Naples can surely be defined as one of the most intriguing cities in the world.
Over the centuries the fusion between the sphere of the sacred and the profane has led indeed to the stratification and consolidation of ancient religious and magical beliefs that still continue today.
The history of San Gennaro (Saint Januarius), the patron saint of the city, is undoubtedly the first of these ancient local beliefs. He was bishop of Benevento and a martyr of the Roman Catholic Church and the Eastern Orthodox Churches during the Roman Empire. Despite the lack of official documents and accounts, it is normally believed that he was brutally beheaded during the Great Persecution of Christians, which ended with Diocletian’s retirement in 305 AD.
But why this Saint is so special? According to popular tradition, after Gennaro’s beheading, his own blood was wisely collected and stored by a pious woman in two vials that soon became an unanimously iconographic symbol of San Gennaro.
But the story does not end here…
When the saint remains where moved from the Agro Marciano, where he had been buried, to Naples, it took place an extraordinary event known from that moment on as the miracle of the liquefaction of blood: in the presence of the saint’s head, the blood in the vials would have miraculously and inexplicably melted.
A prodigious miracle that still continues today…
Three time a year in the Cathedral of Naples where the vials are safely kept, a large number of faithful gather to witness the prodigious miracle invoking protection of the city itself from misfortunes and natural disasters including the eruption of our beloved Mt Vesuvius: on September 19 (Saint Januarius’ Day, commemorating his martyrdom), on December 16 (celebrating his patronage of Naples and its archdiocese), and on the Saturday before the first Sunday of May (commemorating the reunification of his relics). A quick liquefaction of San Gennaro’s blood is considered a sign of fortune and good luck while its delay or failure is taken as negative omens.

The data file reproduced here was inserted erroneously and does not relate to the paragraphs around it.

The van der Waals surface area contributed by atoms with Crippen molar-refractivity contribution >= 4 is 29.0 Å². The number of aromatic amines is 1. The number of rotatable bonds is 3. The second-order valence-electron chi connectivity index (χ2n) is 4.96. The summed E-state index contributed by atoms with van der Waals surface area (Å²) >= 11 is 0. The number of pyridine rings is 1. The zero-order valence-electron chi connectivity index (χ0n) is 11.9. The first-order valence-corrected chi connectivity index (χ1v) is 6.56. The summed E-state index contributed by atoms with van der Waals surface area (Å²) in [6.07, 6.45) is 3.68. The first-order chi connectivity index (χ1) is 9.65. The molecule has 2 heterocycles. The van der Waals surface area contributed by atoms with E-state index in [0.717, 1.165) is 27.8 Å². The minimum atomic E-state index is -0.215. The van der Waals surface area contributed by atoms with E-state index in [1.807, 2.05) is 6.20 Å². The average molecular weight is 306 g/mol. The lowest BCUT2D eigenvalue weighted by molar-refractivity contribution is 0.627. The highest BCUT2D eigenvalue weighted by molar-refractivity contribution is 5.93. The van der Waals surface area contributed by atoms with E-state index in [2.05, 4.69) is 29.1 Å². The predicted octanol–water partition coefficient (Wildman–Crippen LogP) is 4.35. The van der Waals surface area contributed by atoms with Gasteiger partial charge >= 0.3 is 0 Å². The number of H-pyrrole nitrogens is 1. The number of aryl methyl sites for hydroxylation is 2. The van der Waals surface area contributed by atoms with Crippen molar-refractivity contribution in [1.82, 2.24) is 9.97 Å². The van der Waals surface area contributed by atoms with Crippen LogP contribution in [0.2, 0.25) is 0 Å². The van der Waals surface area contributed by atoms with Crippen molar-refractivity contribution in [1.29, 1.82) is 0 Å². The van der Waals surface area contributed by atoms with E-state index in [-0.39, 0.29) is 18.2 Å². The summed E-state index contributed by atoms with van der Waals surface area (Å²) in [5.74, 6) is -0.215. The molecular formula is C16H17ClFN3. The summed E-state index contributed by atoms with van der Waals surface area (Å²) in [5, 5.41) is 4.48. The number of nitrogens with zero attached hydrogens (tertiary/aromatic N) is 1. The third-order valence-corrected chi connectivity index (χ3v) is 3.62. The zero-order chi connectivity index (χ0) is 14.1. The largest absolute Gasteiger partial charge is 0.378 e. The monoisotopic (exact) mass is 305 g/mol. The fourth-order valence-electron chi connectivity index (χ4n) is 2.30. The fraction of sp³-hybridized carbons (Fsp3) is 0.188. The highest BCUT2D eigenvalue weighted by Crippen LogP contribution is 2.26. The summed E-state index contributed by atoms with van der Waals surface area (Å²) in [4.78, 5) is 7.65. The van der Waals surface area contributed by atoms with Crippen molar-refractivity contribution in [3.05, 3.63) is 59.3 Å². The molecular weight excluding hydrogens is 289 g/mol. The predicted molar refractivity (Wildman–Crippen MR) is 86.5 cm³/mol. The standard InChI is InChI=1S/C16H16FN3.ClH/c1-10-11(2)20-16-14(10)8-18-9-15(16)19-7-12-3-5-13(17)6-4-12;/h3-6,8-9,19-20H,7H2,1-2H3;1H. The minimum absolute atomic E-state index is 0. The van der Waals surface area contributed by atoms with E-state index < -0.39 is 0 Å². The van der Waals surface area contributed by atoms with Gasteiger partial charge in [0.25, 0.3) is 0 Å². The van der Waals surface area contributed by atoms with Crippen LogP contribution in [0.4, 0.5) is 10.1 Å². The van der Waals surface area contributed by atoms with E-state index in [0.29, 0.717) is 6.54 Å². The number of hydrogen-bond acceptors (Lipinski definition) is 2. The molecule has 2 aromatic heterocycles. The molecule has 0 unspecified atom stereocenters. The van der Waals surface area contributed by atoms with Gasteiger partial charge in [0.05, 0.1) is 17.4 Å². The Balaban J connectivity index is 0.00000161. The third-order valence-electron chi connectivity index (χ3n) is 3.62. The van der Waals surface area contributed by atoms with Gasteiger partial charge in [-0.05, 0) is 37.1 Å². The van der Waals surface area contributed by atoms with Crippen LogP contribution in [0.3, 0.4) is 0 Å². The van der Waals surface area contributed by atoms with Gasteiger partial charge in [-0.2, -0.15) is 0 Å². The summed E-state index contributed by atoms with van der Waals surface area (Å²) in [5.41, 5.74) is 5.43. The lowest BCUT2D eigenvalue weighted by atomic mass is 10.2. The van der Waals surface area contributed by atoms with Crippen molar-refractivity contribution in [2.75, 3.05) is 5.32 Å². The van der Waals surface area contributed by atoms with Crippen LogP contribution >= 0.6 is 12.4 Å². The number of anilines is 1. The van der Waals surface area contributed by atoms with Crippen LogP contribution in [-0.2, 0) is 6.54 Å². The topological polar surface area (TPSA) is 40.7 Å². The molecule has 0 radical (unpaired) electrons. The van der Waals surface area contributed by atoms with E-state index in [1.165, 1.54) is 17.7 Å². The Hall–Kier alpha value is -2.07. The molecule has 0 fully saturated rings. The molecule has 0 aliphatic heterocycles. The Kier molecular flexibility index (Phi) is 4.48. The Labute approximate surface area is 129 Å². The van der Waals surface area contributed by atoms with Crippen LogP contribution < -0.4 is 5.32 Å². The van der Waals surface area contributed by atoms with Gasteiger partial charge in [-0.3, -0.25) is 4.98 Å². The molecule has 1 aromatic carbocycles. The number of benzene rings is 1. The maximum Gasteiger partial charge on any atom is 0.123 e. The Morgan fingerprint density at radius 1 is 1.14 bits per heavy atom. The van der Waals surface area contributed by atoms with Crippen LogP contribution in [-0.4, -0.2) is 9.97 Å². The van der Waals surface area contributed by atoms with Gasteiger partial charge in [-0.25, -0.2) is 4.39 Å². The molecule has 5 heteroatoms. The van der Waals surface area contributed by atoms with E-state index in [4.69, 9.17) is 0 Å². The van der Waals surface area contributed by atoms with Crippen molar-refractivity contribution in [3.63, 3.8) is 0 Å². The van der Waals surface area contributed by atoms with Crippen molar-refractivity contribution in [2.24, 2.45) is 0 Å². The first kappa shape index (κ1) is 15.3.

If you plan to visit the city the next week, September 19th is definitely a date not to be missed and a unique opportunity to experience Naples as a local and to see with your own eyes such a great prodigious event. In the areas surrounding the Cathedral the streets will be will covered with street vendors selling sweets, nougat, and various local delicacies while the crowd eagerly awaits the long-awaited liquefaction.
But this year, September 19th, it won’t be only the day when the city celebrates its patron saint but a special occasion in which, locals and tourists will have the chance to visit some of the most important city museums for free. Here a list of all the places that you could visit on this unique day:
- the MANN (Archaeological Museum of Naples)
- the Royal Palace
- the Charterhouse and the Museum of Saint Martin
- the Castle of Sant’Elmo
- the Pignatelli Museum
- Palazzo Zevallos-Stigliano
In addition, just a few miles away from the city of Naples, there are other stunning places that you can visit for free on that day: the town of Cuma (the ancient Kyme), the first Greek colony in the Campania region, the wonderful Baths of Baia, its castle and the museum as well as the ancient Flavius Amphitheatre of Pozzuoli where it is believed San Gennaro was shackled and drawn for being eaten by the lions and yet he survived.
Whether you are planning to witness the miracle or not, September 19th is definitely a date to mark in the calendar to discover the beauties of our city!